Homily – Feast of Mary, our Mother and Sister

   My friends, with each new year, we are blessed with a fresh opportunity to look at our lives, being as honest as we can, admitting what has worked, what has not, and then deciding what we may want to change, by way of course correction, toward becoming our best selves –someone who will make our own personal life better as well as the lives of all that we touch in 2023.

   In my younger years, I called these proposed changes, as you probably did too, “New Year’s resolutions,” and in those years, I often times, let them go by the wayside before January was over. 

   At this point in my life, the changes that I am talking about are smaller, more doable ones, perhaps.  They are about “focus”—trying to be present to the moment –where I am and who I am with.  They are about respecting others and their opinions—working on being more kind, having more mercy in regard to others and their feelings, being conscious of truth and truth-telling, and being aware of the consequences when I am not. 

   I think most of us have been in the situation of “the elephant in the living room,” the topic we are all aware of, but no one wants to bring up for fear of hurting others, friends, and family, yet it is a constant, unwelcome guest.  Maybe 2023 might be the year that we can address this issue with the idea of bringing in more “light” as Michelle Obama speaks of in her new memoir, The Light We Carry.

   The readings for this first Sunday in the New Year, 2023 are encouraging in this regard.  We are told in both of the first two readings from Numbers and Galatians that we are “children of [our loving] God,” who wants an intimate relationship with us. 

   Paul instructs us to call God, “Abba,” meaning, “Loving Parent.”  This loving God is understanding and merciful toward our human condition, the psalmist says.  This God is all about “blessing” us, giving us a second chance, to become all that each of us was meant to be— “a light in our world.” 

   Often times, we are like Mary, Jesus’ mother, and ours, by extension, if we choose.  She calls us “to treasure all things and reflect on them, in our hearts.”  In our busy lives, we can sometimes get, “too busy” and miss opportunities to be that unique “light” that only we can be in any situation, the light that our brother Jesus asks us to be.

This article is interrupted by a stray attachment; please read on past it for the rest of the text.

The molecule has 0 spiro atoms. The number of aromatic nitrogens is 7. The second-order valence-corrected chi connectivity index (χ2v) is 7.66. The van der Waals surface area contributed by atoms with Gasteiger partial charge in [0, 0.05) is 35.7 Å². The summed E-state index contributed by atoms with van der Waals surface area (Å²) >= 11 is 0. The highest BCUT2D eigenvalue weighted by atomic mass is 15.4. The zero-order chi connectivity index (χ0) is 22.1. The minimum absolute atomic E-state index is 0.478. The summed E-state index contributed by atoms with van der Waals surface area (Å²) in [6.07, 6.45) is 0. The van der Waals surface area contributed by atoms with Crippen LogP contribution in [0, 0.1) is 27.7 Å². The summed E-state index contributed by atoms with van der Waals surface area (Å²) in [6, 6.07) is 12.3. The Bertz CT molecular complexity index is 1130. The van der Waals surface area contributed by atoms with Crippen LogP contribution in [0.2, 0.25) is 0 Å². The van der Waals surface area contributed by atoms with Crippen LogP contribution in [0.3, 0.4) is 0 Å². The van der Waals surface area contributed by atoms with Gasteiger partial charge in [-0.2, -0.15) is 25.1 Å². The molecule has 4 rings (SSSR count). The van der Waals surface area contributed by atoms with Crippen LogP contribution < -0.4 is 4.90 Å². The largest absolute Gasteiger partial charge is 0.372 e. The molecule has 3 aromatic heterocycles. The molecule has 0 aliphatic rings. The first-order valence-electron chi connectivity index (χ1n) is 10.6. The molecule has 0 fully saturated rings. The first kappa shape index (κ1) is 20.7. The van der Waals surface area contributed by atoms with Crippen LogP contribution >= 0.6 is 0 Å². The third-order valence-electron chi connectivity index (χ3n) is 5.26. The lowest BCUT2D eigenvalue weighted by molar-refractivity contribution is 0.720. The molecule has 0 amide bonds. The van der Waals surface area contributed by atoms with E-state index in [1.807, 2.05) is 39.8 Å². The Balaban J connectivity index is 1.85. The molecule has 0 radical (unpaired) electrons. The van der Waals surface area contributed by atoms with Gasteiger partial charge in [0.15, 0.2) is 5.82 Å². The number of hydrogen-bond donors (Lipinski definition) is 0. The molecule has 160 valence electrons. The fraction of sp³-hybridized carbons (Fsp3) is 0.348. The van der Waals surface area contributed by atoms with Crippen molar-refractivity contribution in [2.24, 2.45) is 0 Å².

The older I get, the more I realize that life is short, and thus, so precious.  I am compelled to “speak the truth,” as kindly, but firmly, as I can, especially to “considered,” powers-that-be.  It is the very least that can be expected of “God’s children,” of followers of our brother, Jesus.  Will this always be easy?  No, it will not! –but it is still the right thing to do! 

   Today’s feast is of Mary, Jesus’ mother.  She can be our mother too, or our sister, whichever relationship we might choose.  She has much to teach us about resiliency, and patience in dealing with what life brings.  Her “yes” in faith to a life which she had no actual idea about, going in, and all that it would bring, mirrors our lives too.  The Scriptures tell us that, “she treasured all… [that she didn’t understand] and reflected on [these things] in her heart.” 

   If we were to resolve in the New Year, to “reflect” in our hearts, all that is going on around us, at least, some of the time, this would be a great step toward becoming our best selves—toward “shining” our own, particular light. 

   As I said above, we might also consider our relationship with Mary, as a sister—a good, big sister who has had many wonderful, life experiences to share with us, if we are truly willing to delve into her life.  We can then take what we have learned from her and apply it to our own lives, pondering perhaps the wisdom of the elders among us, while they are still here. 

   Unfortunately, our knowledge of this strong woman of faith, may have been watered down over the years, by Church fathers who apparently have no need for, nor desire, for women who are strong, and who have been gifted by our God, with ideas and abilities to make our Church better, stronger, and something that the next generation truly wants to be part of! I believe Roy Bourgeois said this best, “Who are we, as men, to say that our call from God is authentic, but God’s call to women is not?” (Roy was a member of Maryknoll and served as a priest for 40 years until he was expelled for participating in a woman’s ordination). 

   Thus my friends, we have a new year upon us, a bright and shining opportunity to see and hear and ponder life as it comes to us—always keeping the examples of Mary and her son Jesus in the foreground so as to be the best we can be, for ourselves, and for others.  Amen? Amen!